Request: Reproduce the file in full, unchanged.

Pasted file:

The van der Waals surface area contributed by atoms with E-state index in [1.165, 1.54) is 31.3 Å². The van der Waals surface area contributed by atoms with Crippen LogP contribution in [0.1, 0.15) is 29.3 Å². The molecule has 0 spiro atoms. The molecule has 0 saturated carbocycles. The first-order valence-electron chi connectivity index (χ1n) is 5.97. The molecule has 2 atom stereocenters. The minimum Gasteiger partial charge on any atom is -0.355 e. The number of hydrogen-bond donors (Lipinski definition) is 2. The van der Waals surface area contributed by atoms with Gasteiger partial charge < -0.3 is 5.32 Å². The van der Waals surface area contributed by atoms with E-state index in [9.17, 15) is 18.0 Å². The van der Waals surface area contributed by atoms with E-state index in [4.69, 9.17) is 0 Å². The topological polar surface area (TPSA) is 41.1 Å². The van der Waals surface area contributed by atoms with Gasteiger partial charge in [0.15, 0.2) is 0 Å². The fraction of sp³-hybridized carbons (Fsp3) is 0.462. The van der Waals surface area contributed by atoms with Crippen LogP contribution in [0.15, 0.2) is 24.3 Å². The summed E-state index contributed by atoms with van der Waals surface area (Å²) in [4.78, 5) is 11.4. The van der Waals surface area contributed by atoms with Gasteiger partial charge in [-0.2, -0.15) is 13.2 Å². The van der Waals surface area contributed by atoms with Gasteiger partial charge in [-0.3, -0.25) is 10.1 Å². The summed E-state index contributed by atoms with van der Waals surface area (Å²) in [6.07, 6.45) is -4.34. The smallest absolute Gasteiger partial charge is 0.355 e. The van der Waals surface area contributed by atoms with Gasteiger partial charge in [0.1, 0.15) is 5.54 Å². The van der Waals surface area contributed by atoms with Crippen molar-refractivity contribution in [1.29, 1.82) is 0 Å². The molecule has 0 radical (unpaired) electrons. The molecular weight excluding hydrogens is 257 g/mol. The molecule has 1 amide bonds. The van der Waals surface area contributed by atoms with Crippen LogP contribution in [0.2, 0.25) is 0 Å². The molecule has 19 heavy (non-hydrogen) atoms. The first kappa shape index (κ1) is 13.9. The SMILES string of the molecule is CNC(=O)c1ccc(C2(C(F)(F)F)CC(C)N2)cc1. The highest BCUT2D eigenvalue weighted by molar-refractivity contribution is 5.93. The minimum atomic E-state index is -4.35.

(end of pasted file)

The van der Waals surface area contributed by atoms with E-state index in [1.165, 1.54) is 31.3 Å². The van der Waals surface area contributed by atoms with Crippen LogP contribution in [0.1, 0.15) is 29.3 Å². The molecule has 0 spiro atoms. The molecule has 0 saturated carbocycles. The first-order valence-electron chi connectivity index (χ1n) is 5.97. The molecule has 2 atom stereocenters. The minimum Gasteiger partial charge on any atom is -0.355 e. The number of hydrogen-bond donors (Lipinski definition) is 2. The van der Waals surface area contributed by atoms with Gasteiger partial charge < -0.3 is 5.32 Å². The van der Waals surface area contributed by atoms with E-state index in [9.17, 15) is 18.0 Å². The van der Waals surface area contributed by atoms with E-state index in [4.69, 9.17) is 0 Å². The topological polar surface area (TPSA) is 41.1 Å². The van der Waals surface area contributed by atoms with Gasteiger partial charge in [0.15, 0.2) is 0 Å². The fraction of sp³-hybridized carbons (Fsp3) is 0.462. The van der Waals surface area contributed by atoms with Crippen LogP contribution in [0.15, 0.2) is 24.3 Å². The summed E-state index contributed by atoms with van der Waals surface area (Å²) in [4.78, 5) is 11.4. The van der Waals surface area contributed by atoms with Gasteiger partial charge in [-0.2, -0.15) is 13.2 Å². The van der Waals surface area contributed by atoms with Gasteiger partial charge in [-0.3, -0.25) is 10.1 Å². The summed E-state index contributed by atoms with van der Waals surface area (Å²) in [6.07, 6.45) is -4.34. The smallest absolute Gasteiger partial charge is 0.355 e. The van der Waals surface area contributed by atoms with Gasteiger partial charge in [0.1, 0.15) is 5.54 Å². The van der Waals surface area contributed by atoms with Crippen molar-refractivity contribution in [1.29, 1.82) is 0 Å². The molecule has 0 radical (unpaired) electrons. The molecular weight excluding hydrogens is 257 g/mol. The molecule has 1 amide bonds. The van der Waals surface area contributed by atoms with Crippen LogP contribution in [0.2, 0.25) is 0 Å². The molecule has 19 heavy (non-hydrogen) atoms. The first kappa shape index (κ1) is 13.9. The SMILES string of the molecule is CNC(=O)c1ccc(C2(C(F)(F)F)CC(C)N2)cc1. The highest BCUT2D eigenvalue weighted by molar-refractivity contribution is 5.93. The minimum atomic E-state index is -4.35.